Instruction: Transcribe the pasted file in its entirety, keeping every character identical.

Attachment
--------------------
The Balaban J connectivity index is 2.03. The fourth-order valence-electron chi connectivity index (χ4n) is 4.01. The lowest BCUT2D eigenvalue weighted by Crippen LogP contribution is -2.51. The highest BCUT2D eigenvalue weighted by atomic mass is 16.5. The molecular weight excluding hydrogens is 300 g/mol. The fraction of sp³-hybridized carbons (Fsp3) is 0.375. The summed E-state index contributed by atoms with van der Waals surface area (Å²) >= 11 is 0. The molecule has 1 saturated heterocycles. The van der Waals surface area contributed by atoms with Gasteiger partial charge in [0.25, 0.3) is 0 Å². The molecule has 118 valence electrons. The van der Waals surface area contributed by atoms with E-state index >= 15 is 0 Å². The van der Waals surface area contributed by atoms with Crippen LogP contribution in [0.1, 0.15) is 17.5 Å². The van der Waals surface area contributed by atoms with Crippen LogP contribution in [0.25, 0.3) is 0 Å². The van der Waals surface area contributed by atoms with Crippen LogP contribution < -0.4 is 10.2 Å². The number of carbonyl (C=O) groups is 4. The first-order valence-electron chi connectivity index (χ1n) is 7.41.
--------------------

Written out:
The Balaban J connectivity index is 2.03. The fourth-order valence-electron chi connectivity index (χ4n) is 4.01. The lowest BCUT2D eigenvalue weighted by Crippen LogP contribution is -2.51. The highest BCUT2D eigenvalue weighted by atomic mass is 16.5. The molecular weight excluding hydrogens is 300 g/mol. The fraction of sp³-hybridized carbons (Fsp3) is 0.375. The summed E-state index contributed by atoms with van der Waals surface area (Å²) >= 11 is 0. The molecule has 1 saturated heterocycles. The van der Waals surface area contributed by atoms with Gasteiger partial charge in [0.25, 0.3) is 0 Å². The molecule has 118 valence electrons. The van der Waals surface area contributed by atoms with E-state index >= 15 is 0 Å². The van der Waals surface area contributed by atoms with Crippen LogP contribution in [0.1, 0.15) is 17.5 Å². The van der Waals surface area contributed by atoms with Crippen LogP contribution in [0.25, 0.3) is 0 Å². The van der Waals surface area contributed by atoms with Crippen LogP contribution < -0.4 is 10.2 Å². The number of carbonyl (C=O) groups is 4. The first-order valence-electron chi connectivity index (χ1n) is 7.41.